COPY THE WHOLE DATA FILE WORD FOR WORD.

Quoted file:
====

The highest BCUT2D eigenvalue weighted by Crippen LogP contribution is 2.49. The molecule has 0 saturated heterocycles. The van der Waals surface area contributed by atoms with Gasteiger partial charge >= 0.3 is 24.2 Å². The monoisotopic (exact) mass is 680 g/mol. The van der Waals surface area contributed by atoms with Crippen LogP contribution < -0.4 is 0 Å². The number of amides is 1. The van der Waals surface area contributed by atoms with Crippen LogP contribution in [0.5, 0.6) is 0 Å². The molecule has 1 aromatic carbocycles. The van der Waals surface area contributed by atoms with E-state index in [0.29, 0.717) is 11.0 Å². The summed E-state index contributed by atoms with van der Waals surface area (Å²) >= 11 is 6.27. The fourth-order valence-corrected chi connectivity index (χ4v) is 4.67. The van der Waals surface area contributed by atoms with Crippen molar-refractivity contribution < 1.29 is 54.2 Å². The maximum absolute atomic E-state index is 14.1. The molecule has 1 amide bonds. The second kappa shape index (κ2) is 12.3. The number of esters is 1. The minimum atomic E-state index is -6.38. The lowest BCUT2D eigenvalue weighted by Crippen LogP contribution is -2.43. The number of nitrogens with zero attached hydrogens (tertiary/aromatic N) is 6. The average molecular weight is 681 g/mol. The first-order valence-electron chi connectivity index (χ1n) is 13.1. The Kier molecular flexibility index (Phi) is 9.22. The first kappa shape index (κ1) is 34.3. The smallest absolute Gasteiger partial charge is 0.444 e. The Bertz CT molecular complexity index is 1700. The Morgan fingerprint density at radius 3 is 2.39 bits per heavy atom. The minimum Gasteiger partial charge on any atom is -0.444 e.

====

The highest BCUT2D eigenvalue weighted by Crippen LogP contribution is 2.49. The molecule has 0 saturated heterocycles. The van der Waals surface area contributed by atoms with Gasteiger partial charge >= 0.3 is 24.2 Å². The monoisotopic (exact) mass is 680 g/mol. The van der Waals surface area contributed by atoms with Crippen LogP contribution < -0.4 is 0 Å². The number of amides is 1. The van der Waals surface area contributed by atoms with Crippen LogP contribution in [0.5, 0.6) is 0 Å². The molecule has 1 aromatic carbocycles. The van der Waals surface area contributed by atoms with E-state index in [0.29, 0.717) is 11.0 Å². The summed E-state index contributed by atoms with van der Waals surface area (Å²) >= 11 is 6.27. The fourth-order valence-corrected chi connectivity index (χ4v) is 4.67. The van der Waals surface area contributed by atoms with Crippen molar-refractivity contribution < 1.29 is 54.2 Å². The maximum absolute atomic E-state index is 14.1. The molecule has 1 amide bonds. The second kappa shape index (κ2) is 12.3. The number of esters is 1. The minimum atomic E-state index is -6.38. The lowest BCUT2D eigenvalue weighted by Crippen LogP contribution is -2.43. The number of nitrogens with zero attached hydrogens (tertiary/aromatic N) is 6. The average molecular weight is 681 g/mol. The first-order valence-electron chi connectivity index (χ1n) is 13.1. The Kier molecular flexibility index (Phi) is 9.22. The first kappa shape index (κ1) is 34.3. The smallest absolute Gasteiger partial charge is 0.444 e. The Bertz CT molecular complexity index is 1700. The Morgan fingerprint density at radius 3 is 2.39 bits per heavy atom. The minimum Gasteiger partial charge on any atom is -0.444 e.